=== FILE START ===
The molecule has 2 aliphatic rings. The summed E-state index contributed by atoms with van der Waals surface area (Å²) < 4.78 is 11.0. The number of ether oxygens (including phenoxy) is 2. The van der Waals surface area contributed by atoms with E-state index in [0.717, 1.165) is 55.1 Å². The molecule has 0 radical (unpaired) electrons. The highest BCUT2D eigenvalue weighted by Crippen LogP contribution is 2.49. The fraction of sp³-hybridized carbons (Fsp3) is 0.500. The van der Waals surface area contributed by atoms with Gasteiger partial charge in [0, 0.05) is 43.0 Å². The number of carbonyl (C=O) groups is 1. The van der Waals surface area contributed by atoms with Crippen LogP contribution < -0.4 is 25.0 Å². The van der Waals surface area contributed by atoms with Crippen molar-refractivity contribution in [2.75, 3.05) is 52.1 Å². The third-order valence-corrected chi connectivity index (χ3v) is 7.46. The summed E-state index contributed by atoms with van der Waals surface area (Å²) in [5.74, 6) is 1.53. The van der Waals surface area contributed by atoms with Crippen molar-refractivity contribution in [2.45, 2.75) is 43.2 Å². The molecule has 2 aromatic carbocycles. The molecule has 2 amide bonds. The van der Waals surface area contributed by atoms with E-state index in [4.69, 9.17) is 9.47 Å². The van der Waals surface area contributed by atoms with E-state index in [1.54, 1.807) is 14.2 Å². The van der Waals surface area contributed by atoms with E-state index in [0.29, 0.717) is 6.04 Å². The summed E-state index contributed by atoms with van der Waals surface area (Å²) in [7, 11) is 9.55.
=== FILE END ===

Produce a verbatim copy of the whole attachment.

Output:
The molecule has 2 aliphatic rings. The summed E-state index contributed by atoms with van der Waals surface area (Å²) < 4.78 is 11.0. The number of ether oxygens (including phenoxy) is 2. The van der Waals surface area contributed by atoms with E-state index in [0.717, 1.165) is 55.1 Å². The molecule has 0 radical (unpaired) electrons. The highest BCUT2D eigenvalue weighted by Crippen LogP contribution is 2.49. The fraction of sp³-hybridized carbons (Fsp3) is 0.500. The van der Waals surface area contributed by atoms with Gasteiger partial charge in [0, 0.05) is 43.0 Å². The number of carbonyl (C=O) groups is 1. The van der Waals surface area contributed by atoms with Crippen LogP contribution < -0.4 is 25.0 Å². The van der Waals surface area contributed by atoms with Crippen molar-refractivity contribution in [2.75, 3.05) is 52.1 Å². The third-order valence-corrected chi connectivity index (χ3v) is 7.46. The summed E-state index contributed by atoms with van der Waals surface area (Å²) in [5.74, 6) is 1.53. The van der Waals surface area contributed by atoms with Crippen molar-refractivity contribution in [2.45, 2.75) is 43.2 Å². The molecule has 2 aromatic carbocycles. The molecule has 2 amide bonds. The van der Waals surface area contributed by atoms with E-state index in [4.69, 9.17) is 9.47 Å². The van der Waals surface area contributed by atoms with E-state index in [1.54, 1.807) is 14.2 Å². The van der Waals surface area contributed by atoms with E-state index in [0.29, 0.717) is 6.04 Å². The summed E-state index contributed by atoms with van der Waals surface area (Å²) in [7, 11) is 9.55.